Pokyoxymethylene (POM), also known as acetal or its common brand name of Celcon, is an outstanding thermoplastic that offers great wear, toughness, creep resistance, easy colorization, low moisture absorption amongst many others. This plastic molding material is made from a type of resin used for producing mechanical and automotive parts that are usually made with metal. It is ideal for food and beverage, automotive, household applications and commonly used in the manufacturing of toy parts, along with various gears and bearings. Its weakness however is that it should not be used in high heat environments, and this is one of the injection molded plastics prone to UV degradation. Learn more about Polyoxymethylene here.
Polystyrene or PS is often most recognized as the chief component of Styrofoam, however in its solid form it is a rigid plastic. There are two types of polystyrene that are most commonly used: high impact polystyrene (HIPS) and general purpose polystyrene (GPPS). GPPS is transparent, while HIPS is opague. High impact polystyrene is used in many print applications, like display materials, posters, tags, retail packaging and print applications. It is also used in appliance componenets like TV and AV equipment parts, toys, gas tanks, drinking cups and toolboxes. While these are rather inexpensive, its downsides are that it is not considered environmentally friendly, and it can be notably brittle, making it a poor choice when durability is a concern. Learn more about Polystyrene here.
One of the core plastic injection molding materials used across consumer and automotive industries is acrylonitrile butadiene styrene, commonly known as ABS. This plastic for molding is incredibly cost-effective and possesses a strong rigidity and resistance to breaking or shattering, even against heavy impacts – which is why it is often used when producing the likes of motorcycle helmets, computers, housing, containers and phones. It is also very lightweight and flexible, making it easily molded into many of the items we use everyday from household items to even the famous Lego brick, making it a great choice for plastics used in injection moulding. However, when it comes to injection mold materials, ABS is not suitable for food use, lacks superior chemical resistance, is flammable and shows poor resistance to sunlight. Learn about ABS here.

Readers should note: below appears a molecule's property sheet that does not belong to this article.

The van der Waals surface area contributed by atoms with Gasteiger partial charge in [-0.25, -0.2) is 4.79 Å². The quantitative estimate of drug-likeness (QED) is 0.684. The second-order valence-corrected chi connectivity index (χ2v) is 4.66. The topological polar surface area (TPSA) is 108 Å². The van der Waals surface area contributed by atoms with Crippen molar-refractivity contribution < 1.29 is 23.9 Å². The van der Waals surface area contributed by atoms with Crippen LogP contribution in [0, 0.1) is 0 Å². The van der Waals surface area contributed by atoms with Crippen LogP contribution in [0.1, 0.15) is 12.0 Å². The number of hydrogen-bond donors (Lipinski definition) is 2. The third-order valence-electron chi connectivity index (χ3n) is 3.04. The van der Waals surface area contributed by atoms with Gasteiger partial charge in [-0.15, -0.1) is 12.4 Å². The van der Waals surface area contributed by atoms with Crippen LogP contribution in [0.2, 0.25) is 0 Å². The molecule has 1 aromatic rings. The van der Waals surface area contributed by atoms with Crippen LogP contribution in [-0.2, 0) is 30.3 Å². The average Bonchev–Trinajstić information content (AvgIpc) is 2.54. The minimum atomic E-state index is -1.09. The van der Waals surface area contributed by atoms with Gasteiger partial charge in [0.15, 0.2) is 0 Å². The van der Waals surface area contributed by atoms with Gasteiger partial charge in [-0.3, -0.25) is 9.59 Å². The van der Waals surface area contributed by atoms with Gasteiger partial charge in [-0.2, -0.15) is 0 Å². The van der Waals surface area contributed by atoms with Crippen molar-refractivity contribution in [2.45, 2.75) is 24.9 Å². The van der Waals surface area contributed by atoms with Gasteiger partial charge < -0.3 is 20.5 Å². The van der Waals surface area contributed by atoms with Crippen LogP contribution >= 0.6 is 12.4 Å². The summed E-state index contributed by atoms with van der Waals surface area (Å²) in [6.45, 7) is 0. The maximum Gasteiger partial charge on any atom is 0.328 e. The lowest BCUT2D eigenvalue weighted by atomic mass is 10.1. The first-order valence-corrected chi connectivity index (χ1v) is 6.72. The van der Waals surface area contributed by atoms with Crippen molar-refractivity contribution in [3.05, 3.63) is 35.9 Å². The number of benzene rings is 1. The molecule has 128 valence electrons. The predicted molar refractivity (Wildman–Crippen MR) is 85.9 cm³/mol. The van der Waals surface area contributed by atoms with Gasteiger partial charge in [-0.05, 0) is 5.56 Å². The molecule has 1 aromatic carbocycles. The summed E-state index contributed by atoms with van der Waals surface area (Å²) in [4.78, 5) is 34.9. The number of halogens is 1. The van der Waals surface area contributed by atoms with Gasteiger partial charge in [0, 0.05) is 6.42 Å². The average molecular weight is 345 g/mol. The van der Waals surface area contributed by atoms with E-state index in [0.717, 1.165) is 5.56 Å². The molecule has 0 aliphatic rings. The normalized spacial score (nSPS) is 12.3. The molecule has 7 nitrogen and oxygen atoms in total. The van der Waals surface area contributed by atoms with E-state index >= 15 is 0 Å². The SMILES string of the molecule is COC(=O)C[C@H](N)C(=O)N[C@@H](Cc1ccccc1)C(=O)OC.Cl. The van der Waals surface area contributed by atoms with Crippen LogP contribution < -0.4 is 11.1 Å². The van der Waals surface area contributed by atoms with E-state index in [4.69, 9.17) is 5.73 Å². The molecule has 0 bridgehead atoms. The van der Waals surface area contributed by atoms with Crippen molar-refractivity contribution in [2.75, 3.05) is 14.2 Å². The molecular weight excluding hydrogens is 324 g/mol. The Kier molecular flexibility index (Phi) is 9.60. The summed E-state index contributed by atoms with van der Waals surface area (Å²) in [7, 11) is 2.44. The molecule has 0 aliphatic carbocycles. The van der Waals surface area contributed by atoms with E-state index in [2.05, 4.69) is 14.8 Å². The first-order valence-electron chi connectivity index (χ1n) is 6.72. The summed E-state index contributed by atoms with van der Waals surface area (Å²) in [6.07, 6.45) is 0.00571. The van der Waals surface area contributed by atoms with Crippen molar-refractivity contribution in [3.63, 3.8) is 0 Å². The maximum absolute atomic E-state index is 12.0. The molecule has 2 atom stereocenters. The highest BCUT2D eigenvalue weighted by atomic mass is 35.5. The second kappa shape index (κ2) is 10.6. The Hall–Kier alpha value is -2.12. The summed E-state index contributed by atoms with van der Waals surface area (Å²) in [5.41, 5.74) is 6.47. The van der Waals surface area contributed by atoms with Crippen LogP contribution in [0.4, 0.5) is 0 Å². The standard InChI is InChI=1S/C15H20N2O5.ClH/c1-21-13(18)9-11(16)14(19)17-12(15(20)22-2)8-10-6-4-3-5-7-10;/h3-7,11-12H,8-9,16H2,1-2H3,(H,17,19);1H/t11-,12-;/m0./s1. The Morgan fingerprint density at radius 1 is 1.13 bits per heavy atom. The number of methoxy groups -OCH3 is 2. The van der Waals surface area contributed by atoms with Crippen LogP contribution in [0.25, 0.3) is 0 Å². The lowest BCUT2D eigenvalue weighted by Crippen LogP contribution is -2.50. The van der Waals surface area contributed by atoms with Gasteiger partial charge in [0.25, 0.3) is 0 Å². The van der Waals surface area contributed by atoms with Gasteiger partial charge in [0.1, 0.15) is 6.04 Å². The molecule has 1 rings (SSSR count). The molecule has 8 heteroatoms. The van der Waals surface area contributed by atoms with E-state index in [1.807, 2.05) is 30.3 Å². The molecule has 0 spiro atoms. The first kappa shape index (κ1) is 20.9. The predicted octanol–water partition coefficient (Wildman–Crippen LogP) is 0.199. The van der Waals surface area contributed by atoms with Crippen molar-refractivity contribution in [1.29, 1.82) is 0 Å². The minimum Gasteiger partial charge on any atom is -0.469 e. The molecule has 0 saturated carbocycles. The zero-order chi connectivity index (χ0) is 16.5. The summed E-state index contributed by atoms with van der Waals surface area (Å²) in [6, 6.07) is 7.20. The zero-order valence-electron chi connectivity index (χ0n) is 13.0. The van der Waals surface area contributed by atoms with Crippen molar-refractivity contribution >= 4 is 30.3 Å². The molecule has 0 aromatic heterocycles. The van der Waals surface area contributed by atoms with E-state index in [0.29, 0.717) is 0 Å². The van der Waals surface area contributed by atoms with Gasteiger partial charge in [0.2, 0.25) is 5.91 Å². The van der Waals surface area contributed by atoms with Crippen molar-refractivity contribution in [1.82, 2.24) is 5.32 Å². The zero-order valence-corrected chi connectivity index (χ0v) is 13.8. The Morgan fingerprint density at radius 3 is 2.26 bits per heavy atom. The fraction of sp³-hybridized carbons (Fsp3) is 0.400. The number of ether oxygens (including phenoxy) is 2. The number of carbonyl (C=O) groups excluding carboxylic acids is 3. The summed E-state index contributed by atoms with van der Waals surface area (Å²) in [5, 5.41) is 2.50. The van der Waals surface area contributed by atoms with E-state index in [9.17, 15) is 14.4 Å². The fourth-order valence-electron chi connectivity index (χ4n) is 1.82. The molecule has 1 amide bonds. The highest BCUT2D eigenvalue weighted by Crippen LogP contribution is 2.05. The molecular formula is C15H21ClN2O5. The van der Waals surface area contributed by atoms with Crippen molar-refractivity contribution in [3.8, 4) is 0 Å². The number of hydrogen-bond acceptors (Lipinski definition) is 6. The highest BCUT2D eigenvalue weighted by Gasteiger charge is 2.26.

Another injection mold plastic material is thermoplastic rubber (TPR), also known as thermoplastic elastomer, is usually a mixture of both rubber and plastic combined, and is reasonably easy to use during the injection molding process. Since it is a combination of both, this injection molding material exhibits properties of rubber and plastic. Its boasts excellent weather and chemical resistance along with high impact strength, with an added plus of this material being recyclable. This is one of the injection moulding plastic materials which can be found in products such as headphone cables and medical catheters. Learn about TPR here.
The final common plastic injection molding material is thermoplastic polyurethane, known as TPU. It is generally considered resilient, versatile and strong, with a soft and elastic nature, incredible tensile and tear strength, making it the right choice for those who are looking for parts which require a rubber-like elasticity. TPU performs well in high termperatures, is a popular choice in difficult working environments and used across many products, like: cables, insulations, sporting goods, power tools, along with this molding plastic used in both marine and construction industries. Learn about TPU here.
What Material Is Right For Me?
We hope you have found this brief overview on plastic for injection molding to be helpful, and that you have gained a little more insight as to which injection molding plastic types are useful and best suited to your needs. While this is only a small section of possible injection moulding materials, please note that we can work with you on a much wider variety of materials specifically tailored to suit your unique projects.